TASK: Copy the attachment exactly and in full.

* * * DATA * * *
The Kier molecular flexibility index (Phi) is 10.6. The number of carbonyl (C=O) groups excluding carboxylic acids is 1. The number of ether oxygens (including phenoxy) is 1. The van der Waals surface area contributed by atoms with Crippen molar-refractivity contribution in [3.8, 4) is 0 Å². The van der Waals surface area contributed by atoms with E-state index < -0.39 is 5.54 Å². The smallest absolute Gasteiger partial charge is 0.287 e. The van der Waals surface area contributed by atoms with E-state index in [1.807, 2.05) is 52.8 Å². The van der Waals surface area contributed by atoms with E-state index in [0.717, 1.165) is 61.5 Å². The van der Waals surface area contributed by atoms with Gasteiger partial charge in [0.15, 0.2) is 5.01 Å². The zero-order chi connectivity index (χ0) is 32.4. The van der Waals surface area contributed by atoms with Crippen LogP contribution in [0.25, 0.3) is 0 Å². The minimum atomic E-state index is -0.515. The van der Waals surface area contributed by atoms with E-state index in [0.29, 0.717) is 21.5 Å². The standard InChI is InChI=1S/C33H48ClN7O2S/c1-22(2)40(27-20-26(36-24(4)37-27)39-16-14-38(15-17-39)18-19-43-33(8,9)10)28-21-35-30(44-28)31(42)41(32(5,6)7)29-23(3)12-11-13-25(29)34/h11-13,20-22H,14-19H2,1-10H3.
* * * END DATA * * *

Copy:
The Kier molecular flexibility index (Phi) is 10.6. The number of carbonyl (C=O) groups excluding carboxylic acids is 1. The number of ether oxygens (including phenoxy) is 1. The van der Waals surface area contributed by atoms with Crippen molar-refractivity contribution in [3.8, 4) is 0 Å². The van der Waals surface area contributed by atoms with E-state index < -0.39 is 5.54 Å². The smallest absolute Gasteiger partial charge is 0.287 e. The van der Waals surface area contributed by atoms with E-state index in [1.807, 2.05) is 52.8 Å². The van der Waals surface area contributed by atoms with E-state index in [0.717, 1.165) is 61.5 Å². The van der Waals surface area contributed by atoms with Gasteiger partial charge in [0.15, 0.2) is 5.01 Å². The zero-order chi connectivity index (χ0) is 32.4. The van der Waals surface area contributed by atoms with Crippen LogP contribution in [0.25, 0.3) is 0 Å². The minimum atomic E-state index is -0.515. The van der Waals surface area contributed by atoms with E-state index in [0.29, 0.717) is 21.5 Å². The standard InChI is InChI=1S/C33H48ClN7O2S/c1-22(2)40(27-20-26(36-24(4)37-27)39-16-14-38(15-17-39)18-19-43-33(8,9)10)28-21-35-30(44-28)31(42)41(32(5,6)7)29-23(3)12-11-13-25(29)34/h11-13,20-22H,14-19H2,1-10H3.